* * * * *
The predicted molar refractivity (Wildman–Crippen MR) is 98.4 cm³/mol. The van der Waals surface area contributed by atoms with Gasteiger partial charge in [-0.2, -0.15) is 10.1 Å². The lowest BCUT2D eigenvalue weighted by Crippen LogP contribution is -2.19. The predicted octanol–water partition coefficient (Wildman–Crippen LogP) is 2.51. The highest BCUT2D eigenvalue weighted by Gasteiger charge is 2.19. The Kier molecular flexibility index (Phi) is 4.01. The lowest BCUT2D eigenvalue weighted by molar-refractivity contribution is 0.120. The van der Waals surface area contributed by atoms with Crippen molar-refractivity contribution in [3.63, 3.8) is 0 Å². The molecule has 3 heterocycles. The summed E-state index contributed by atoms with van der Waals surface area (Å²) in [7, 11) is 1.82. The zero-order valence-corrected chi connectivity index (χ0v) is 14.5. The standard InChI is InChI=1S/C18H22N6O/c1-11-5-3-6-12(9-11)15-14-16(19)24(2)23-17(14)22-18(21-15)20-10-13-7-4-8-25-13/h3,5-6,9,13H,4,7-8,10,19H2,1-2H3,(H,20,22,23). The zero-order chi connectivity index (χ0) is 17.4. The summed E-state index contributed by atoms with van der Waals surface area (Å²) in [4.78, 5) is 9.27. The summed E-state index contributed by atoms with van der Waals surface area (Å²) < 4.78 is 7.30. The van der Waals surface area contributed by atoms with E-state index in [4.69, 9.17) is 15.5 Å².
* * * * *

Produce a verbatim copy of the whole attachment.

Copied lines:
The predicted molar refractivity (Wildman–Crippen MR) is 98.4 cm³/mol. The van der Waals surface area contributed by atoms with Gasteiger partial charge in [-0.2, -0.15) is 10.1 Å². The lowest BCUT2D eigenvalue weighted by Crippen LogP contribution is -2.19. The predicted octanol–water partition coefficient (Wildman–Crippen LogP) is 2.51. The highest BCUT2D eigenvalue weighted by Gasteiger charge is 2.19. The Kier molecular flexibility index (Phi) is 4.01. The lowest BCUT2D eigenvalue weighted by molar-refractivity contribution is 0.120. The van der Waals surface area contributed by atoms with Crippen molar-refractivity contribution in [3.63, 3.8) is 0 Å². The molecule has 3 heterocycles. The summed E-state index contributed by atoms with van der Waals surface area (Å²) in [7, 11) is 1.82. The zero-order valence-corrected chi connectivity index (χ0v) is 14.5. The standard InChI is InChI=1S/C18H22N6O/c1-11-5-3-6-12(9-11)15-14-16(19)24(2)23-17(14)22-18(21-15)20-10-13-7-4-8-25-13/h3,5-6,9,13H,4,7-8,10,19H2,1-2H3,(H,20,22,23). The zero-order chi connectivity index (χ0) is 17.4. The summed E-state index contributed by atoms with van der Waals surface area (Å²) in [4.78, 5) is 9.27. The summed E-state index contributed by atoms with van der Waals surface area (Å²) < 4.78 is 7.30. The van der Waals surface area contributed by atoms with E-state index in [4.69, 9.17) is 15.5 Å².